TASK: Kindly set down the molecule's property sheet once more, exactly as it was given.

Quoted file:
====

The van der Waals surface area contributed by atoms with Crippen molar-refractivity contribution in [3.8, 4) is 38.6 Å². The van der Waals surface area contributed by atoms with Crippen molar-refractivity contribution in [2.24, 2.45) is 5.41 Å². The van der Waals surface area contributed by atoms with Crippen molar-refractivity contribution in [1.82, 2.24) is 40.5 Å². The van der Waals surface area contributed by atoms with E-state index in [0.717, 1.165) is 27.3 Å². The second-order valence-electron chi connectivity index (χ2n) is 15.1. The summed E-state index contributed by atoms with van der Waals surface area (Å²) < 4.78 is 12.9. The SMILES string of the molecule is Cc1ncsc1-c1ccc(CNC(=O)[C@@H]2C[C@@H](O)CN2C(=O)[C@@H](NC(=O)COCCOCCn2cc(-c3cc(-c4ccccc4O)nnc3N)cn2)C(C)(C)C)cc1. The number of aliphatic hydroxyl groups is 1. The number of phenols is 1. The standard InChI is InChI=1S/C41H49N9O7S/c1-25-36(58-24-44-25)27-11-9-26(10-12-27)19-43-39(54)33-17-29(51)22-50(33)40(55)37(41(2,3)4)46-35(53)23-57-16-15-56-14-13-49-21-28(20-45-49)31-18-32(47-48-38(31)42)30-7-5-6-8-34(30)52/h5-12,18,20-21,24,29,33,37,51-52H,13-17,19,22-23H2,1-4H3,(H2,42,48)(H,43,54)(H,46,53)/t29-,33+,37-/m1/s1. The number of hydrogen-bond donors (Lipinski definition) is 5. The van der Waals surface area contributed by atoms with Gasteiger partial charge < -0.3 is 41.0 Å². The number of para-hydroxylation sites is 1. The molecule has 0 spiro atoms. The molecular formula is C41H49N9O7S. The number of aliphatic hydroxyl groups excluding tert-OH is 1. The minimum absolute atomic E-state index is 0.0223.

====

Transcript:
The van der Waals surface area contributed by atoms with Crippen molar-refractivity contribution in [3.8, 4) is 38.6 Å². The van der Waals surface area contributed by atoms with Crippen molar-refractivity contribution in [2.24, 2.45) is 5.41 Å². The van der Waals surface area contributed by atoms with Crippen molar-refractivity contribution in [1.82, 2.24) is 40.5 Å². The van der Waals surface area contributed by atoms with E-state index in [0.717, 1.165) is 27.3 Å². The second-order valence-electron chi connectivity index (χ2n) is 15.1. The summed E-state index contributed by atoms with van der Waals surface area (Å²) < 4.78 is 12.9. The SMILES string of the molecule is Cc1ncsc1-c1ccc(CNC(=O)[C@@H]2C[C@@H](O)CN2C(=O)[C@@H](NC(=O)COCCOCCn2cc(-c3cc(-c4ccccc4O)nnc3N)cn2)C(C)(C)C)cc1. The number of aliphatic hydroxyl groups is 1. The number of phenols is 1. The standard InChI is InChI=1S/C41H49N9O7S/c1-25-36(58-24-44-25)27-11-9-26(10-12-27)19-43-39(54)33-17-29(51)22-50(33)40(55)37(41(2,3)4)46-35(53)23-57-16-15-56-14-13-49-21-28(20-45-49)31-18-32(47-48-38(31)42)30-7-5-6-8-34(30)52/h5-12,18,20-21,24,29,33,37,51-52H,13-17,19,22-23H2,1-4H3,(H2,42,48)(H,43,54)(H,46,53)/t29-,33+,37-/m1/s1. The number of hydrogen-bond donors (Lipinski definition) is 5. The van der Waals surface area contributed by atoms with Gasteiger partial charge < -0.3 is 41.0 Å². The number of para-hydroxylation sites is 1. The molecule has 0 spiro atoms. The molecular formula is C41H49N9O7S. The number of aliphatic hydroxyl groups excluding tert-OH is 1. The minimum absolute atomic E-state index is 0.0223.